• Immediately calls traceFlip which flips the trace and moves it into state TraceFLIPPED.

Whilst a trace is alive every so often its TraceAdvance() method gets invoked (via TracePoll()) in order to do a step of tracing work. TraceAdvance() is responsible for ticking through the trace's top-level state machine. Most of the interesting work, the tracing, happens in the TraceFLIPPED state.

The trace transitions through its states in the following sequence: TraceINIT → (TraceUNFLIPPED) → TraceFLIPPEDTraceRECLAIMTraceFINISHED.

Whilst TraceUNFLIPPED appears in the code, no trace does any work in this state; all traces are immediately flipped to be in the TraceFLIPPED state (see above).

Once the trace is in the TraceFINISHED state it performs no more work and it can be safely destroyed. Generally the callers of TraceAdvance() will destroy the trace.

Making progress: scanning grey segments

Most of the interesting work of a trace, the actual tracing, happens in the TraceFLIPPED state (work would happen in the TraceUNFLIPPED state, but that is not implemented).

The tracer makes progress by choosing a grey segment to scan, and scanning it. The actual scanning is performed by pools.

Note that at all times a reference partition is maintained.

The order in which the trace scans things determines the semantics of certain types of references (in particular, weak and final references). Or, to put it another way the desired semantics of weak and final references impose certain restrictions on the order in which the trace can scan things.

The tracer uses a system of reference ranks (or just ranks) so that it can impose an order on its scanning work. The ranks are ordered.

The tracer proceeds band by band. The first band is all objects it can reach by following references of the first rank. The second band is all subsequent objects it can reach by following references of the second and first ranks. The third band is all subsequent objects it can reach by following references of the third, second, and first ranks. And so on. The description of the tracer working like this originated in [RHSK_2007-06-25].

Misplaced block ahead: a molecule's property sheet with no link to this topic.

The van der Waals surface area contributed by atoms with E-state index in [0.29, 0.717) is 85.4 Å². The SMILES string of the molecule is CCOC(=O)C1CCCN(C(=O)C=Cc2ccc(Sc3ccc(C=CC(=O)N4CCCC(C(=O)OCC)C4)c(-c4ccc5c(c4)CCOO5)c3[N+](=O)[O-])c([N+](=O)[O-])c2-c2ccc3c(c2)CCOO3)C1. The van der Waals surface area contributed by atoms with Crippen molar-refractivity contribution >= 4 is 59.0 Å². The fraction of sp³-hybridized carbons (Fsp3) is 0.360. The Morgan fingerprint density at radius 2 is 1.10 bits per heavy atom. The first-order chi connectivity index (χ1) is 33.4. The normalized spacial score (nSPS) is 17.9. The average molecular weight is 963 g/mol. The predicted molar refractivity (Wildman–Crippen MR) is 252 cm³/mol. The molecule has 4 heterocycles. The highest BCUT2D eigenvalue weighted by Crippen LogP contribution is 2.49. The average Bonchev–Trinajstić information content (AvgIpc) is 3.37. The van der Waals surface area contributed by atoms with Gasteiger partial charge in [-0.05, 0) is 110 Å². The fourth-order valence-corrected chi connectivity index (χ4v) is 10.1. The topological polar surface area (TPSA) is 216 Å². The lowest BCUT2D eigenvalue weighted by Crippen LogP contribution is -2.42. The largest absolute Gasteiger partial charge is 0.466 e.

A trace keeps track of which band it is tracing. This is returned by the TraceBand() method. Keeping this band information helps it implement the semantics of finalization and weakness. The band used to not be explicitly stored, but this hindered the implementation of good finalization semantics (in some circumstances finalization messages were delayed by at least one collection cycle: see job001658).

The band is used when selecting a grey segment to scan (the selection occurs in traceFindGrey()). The tracer attempts to first find segments whose rank is the current band, then segments whose rank is previous to the current band, and so on. If there are no segments found then the current band is exhausted and the current band is incremented to the next rank. When the current band is moved through all the ranks in this fashion there is no more tracing to be done.


[RHSK_2007-06-25]"The semantics of rank-based tracing"; Richard Kistruck; Ravenbrook Limited; 2007-06-25; <>.

Document History

  • 1996-09-25 David Jones. Incomplete design.
  • 2002-06-07 RB Converted from MMInfo database design document.
  • 2007-07-02 David Jones. Added notes on tracer progress.
  • 2013-05-22 GDR Converted to reStructuredText.